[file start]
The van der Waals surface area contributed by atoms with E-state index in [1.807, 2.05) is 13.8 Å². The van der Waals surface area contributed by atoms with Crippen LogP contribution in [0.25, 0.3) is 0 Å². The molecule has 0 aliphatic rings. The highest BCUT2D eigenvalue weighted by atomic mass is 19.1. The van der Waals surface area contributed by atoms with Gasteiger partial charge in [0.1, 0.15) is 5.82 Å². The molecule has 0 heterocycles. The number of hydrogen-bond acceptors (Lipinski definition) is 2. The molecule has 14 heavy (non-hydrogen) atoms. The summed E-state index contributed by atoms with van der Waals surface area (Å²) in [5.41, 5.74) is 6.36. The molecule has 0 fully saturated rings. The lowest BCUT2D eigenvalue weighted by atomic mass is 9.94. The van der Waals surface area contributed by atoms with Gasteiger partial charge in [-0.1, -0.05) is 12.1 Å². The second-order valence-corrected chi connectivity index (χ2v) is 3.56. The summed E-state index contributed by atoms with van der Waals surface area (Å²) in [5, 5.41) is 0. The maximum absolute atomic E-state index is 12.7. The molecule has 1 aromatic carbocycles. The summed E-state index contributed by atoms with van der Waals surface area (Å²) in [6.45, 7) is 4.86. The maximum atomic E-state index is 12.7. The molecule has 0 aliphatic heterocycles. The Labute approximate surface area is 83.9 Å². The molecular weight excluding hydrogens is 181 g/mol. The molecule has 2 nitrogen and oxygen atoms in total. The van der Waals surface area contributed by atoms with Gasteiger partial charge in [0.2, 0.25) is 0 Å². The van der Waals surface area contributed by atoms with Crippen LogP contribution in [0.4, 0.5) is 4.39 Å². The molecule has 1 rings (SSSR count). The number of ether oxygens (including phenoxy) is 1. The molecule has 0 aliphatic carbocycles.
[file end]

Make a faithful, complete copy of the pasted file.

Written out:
The van der Waals surface area contributed by atoms with E-state index in [1.807, 2.05) is 13.8 Å². The van der Waals surface area contributed by atoms with Crippen LogP contribution in [0.25, 0.3) is 0 Å². The molecule has 0 aliphatic rings. The highest BCUT2D eigenvalue weighted by atomic mass is 19.1. The van der Waals surface area contributed by atoms with Gasteiger partial charge in [0.1, 0.15) is 5.82 Å². The molecule has 0 heterocycles. The number of hydrogen-bond acceptors (Lipinski definition) is 2. The molecule has 14 heavy (non-hydrogen) atoms. The summed E-state index contributed by atoms with van der Waals surface area (Å²) in [5.41, 5.74) is 6.36. The molecule has 0 fully saturated rings. The lowest BCUT2D eigenvalue weighted by atomic mass is 9.94. The van der Waals surface area contributed by atoms with Gasteiger partial charge in [-0.1, -0.05) is 12.1 Å². The second-order valence-corrected chi connectivity index (χ2v) is 3.56. The summed E-state index contributed by atoms with van der Waals surface area (Å²) in [5, 5.41) is 0. The maximum absolute atomic E-state index is 12.7. The molecule has 1 aromatic carbocycles. The summed E-state index contributed by atoms with van der Waals surface area (Å²) in [6.45, 7) is 4.86. The maximum atomic E-state index is 12.7. The molecule has 0 aliphatic heterocycles. The Labute approximate surface area is 83.9 Å². The molecular weight excluding hydrogens is 181 g/mol. The molecule has 2 nitrogen and oxygen atoms in total. The van der Waals surface area contributed by atoms with Gasteiger partial charge in [0.2, 0.25) is 0 Å². The van der Waals surface area contributed by atoms with Crippen LogP contribution in [0.4, 0.5) is 4.39 Å². The molecule has 1 rings (SSSR count). The number of ether oxygens (including phenoxy) is 1. The molecule has 0 aliphatic carbocycles.